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My Inner Anthology: Looking Up by Ann Stapleton

Written by Rachael Norris, 4th November 2020

Frances Macmillan, Publisher of The Reader Magazine, recommends the essay 'Looking Up' by Ann Stapleton from The Reader magazine Issue 72. Purchase your copy of The Reader Magazine.

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I read Ann Stapleton’s strange and wonderful essay ‘Looking Up’ when it was first published in The Reader magazine, in Issue 24, which was back in 2006. It was so unlike anything I’d read before  – it is a long essay but seems at times closer to poetry or perhaps a series of short stories – that it stayed with me, and lines from it have returned to me many times over the years. It’s hard to describe what the piece is about to someone who hasn’t read it. You could say it’s about birds, about the twinned beauty and harshness of nature, or its about how and why humans find meaning and consolation in these things.  It’s not an especially easy read – you have to get used to her sentences, they make you work a bit harder than usual. In some parts her voice is wry and quizzical and funny, and in other parts she is in desperate earnest. It’s emphatically never cynical. Her message about ‘looking up’ is in almost every line, and that message seemed very relevant and very urgent during the months of the first lockdown, when everyone felt the danger of getting stuck, cut off from normal life and other people, or lost in panic or mute suffering, and at the same time the Spring seemed miraculously abundant and fresh, with formerly invisible growing things shooting into life and calling us out of ourselves. It seemed right to reprint the essay in the ‘From the Archive’ section of the latest issue of the magazine.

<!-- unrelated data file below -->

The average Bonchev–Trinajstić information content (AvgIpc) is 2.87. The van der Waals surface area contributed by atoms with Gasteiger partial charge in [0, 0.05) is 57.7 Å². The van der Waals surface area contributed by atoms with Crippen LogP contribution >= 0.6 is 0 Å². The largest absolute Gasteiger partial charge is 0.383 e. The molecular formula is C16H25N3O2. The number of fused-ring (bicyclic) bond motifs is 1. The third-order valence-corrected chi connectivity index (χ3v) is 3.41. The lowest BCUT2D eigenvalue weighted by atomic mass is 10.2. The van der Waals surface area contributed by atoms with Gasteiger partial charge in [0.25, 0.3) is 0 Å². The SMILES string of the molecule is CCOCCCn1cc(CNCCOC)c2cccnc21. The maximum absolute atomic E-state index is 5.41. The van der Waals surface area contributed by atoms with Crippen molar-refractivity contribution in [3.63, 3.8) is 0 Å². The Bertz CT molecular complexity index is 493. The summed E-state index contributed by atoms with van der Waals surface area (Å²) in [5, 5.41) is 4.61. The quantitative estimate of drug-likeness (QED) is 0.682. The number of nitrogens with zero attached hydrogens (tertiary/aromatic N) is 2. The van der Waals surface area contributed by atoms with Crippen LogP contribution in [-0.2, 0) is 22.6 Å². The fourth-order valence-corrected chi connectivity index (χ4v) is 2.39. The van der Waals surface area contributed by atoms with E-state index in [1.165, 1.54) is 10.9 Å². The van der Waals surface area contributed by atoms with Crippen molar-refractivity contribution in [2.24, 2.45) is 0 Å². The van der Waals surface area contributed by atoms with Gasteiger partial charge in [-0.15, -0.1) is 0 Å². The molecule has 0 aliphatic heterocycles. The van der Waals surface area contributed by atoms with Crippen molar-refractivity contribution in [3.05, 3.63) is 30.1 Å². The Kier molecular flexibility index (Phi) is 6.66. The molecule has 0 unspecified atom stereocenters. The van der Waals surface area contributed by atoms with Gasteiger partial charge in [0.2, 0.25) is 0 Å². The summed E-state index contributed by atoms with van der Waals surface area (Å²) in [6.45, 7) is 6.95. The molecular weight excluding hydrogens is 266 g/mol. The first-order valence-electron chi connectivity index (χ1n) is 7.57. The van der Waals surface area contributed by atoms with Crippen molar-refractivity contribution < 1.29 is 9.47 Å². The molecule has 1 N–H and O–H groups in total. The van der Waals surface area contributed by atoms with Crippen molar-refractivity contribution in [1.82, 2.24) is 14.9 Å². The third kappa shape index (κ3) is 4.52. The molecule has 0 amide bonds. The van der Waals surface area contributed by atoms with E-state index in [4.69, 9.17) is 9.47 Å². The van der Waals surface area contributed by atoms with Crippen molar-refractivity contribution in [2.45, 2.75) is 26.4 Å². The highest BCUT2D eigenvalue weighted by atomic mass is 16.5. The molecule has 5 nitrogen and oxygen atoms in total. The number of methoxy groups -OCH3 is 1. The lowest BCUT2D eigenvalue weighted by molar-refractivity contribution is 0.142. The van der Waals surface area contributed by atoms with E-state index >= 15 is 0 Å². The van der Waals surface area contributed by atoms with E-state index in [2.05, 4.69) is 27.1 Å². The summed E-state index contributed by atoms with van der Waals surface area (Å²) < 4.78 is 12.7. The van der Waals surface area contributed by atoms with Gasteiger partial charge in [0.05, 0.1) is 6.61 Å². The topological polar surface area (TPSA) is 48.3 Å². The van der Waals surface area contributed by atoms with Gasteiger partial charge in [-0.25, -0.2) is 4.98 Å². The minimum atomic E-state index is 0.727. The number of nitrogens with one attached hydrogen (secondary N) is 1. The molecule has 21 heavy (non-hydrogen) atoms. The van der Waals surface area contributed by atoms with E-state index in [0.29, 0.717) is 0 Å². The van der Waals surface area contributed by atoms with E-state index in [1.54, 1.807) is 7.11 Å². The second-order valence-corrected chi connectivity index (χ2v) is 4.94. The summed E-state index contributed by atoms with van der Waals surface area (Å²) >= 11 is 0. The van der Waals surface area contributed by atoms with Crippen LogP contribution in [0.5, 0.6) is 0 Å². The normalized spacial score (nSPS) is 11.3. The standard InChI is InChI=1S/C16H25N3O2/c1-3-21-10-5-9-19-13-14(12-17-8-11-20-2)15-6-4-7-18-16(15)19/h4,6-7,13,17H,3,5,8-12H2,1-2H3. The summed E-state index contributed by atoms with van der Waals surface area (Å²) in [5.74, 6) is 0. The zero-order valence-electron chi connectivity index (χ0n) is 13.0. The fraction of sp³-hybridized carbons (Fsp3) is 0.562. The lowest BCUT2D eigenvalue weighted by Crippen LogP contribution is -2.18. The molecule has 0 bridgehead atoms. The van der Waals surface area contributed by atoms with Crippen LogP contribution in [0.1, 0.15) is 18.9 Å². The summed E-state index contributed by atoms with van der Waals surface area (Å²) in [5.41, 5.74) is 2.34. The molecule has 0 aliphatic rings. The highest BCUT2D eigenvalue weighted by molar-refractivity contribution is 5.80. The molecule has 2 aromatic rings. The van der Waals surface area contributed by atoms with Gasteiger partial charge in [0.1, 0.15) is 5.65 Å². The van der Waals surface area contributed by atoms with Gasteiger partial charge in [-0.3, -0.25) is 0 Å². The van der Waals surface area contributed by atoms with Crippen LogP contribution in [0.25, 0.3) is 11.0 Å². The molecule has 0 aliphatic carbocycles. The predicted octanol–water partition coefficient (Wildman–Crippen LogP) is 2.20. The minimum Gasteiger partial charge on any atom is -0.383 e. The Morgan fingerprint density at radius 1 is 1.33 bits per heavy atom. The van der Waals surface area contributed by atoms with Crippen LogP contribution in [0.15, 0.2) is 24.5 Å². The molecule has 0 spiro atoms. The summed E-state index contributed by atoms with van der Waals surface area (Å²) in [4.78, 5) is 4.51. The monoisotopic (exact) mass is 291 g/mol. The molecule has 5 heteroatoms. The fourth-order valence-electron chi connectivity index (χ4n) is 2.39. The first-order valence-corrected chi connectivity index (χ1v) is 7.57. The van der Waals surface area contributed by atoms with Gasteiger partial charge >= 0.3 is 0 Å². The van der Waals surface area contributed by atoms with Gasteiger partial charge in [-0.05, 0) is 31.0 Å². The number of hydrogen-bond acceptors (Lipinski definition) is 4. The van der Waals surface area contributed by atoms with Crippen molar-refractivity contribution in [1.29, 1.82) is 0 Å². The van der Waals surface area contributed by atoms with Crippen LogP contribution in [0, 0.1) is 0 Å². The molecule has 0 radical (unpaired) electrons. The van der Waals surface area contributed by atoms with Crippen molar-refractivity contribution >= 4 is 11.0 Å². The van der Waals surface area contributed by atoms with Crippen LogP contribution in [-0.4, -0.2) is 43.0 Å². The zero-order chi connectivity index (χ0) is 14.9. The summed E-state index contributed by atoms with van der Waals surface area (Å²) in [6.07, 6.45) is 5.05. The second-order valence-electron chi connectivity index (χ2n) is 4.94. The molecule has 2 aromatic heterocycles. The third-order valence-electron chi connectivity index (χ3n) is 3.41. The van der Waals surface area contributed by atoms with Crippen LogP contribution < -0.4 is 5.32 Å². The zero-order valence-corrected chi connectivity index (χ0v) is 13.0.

The bit about the bluebirds has returned to me most often. In this section, we hear how a nest of bluebird chicks has been knocked down and abandoned – an ordinary little tragedy. A man rescues the nest, looks after the chicks, though he knows the odds are against them. And sure enough, they don’t survive:

And then one day the first one dies, a fungus probably. And then one after another, one per day, as if by prior agreement with something pitiless and implacable above that does not want them, not even for a second. Their heads grow too heavy. They can no longer eat. One by one, they drop backwards out of time.

This bit usually makes me cry. Childish, really. It’s too hard. It’s not fair. Then she writes:

But if you think this is a story about failure, you have only to look up from what you cannot keep.

This line reminds me of one from the Wendell Berry poem ‘The Slip’, which appeared in the same recent issue of The Reader: ‘Though death is in the healing, it will heal.’ There’s consolation to be had here, but it’s of a formidable sort: you cannot keep some things, however dear they may be, so you have only to look up. ‘Looking up’ is an act of faith and it is, as Ann admits earlier in the piece, ‘not always the easiest of occupations’. I think of someone I saw once struggling with depression, their head bent downwards as if pulled by invisible weights. Looking up feels too hard sometimes. But it’s only a little action in itself, a small movement. It remains possible. The short story about the bluebirds doesn’t end there, instead the perspective zooms outwards to watch the man move about the world and through his life. The blue of the birds is ‘urned inside’ this man, and his attempt to save them, what he became to them – there’s something real in that, something of meaning that survives within the failure. ‘Their instinctive last resort, their place of final restlessness, he is their only means… See him walking out of his house each morning as if he is an ordinary earthbound man.’

More stories of birds – a crow with a broken wing, a fledgling wren, a barn owl – pick up this theme. It’s a totally unique thing, this essay, or whatever it is, and it still feels brave, even audacious. It’ a breath of fresh air and lightness in these gloomy, rainy times. Find the rest of it in The Reader Issue 72.

Editor’s note: We made many unsuccessful attempts to contact Ann Stapleton to let her know we were reprinting her essay in the magazine. If anyone reading this can help us reach her, please do get in touch at


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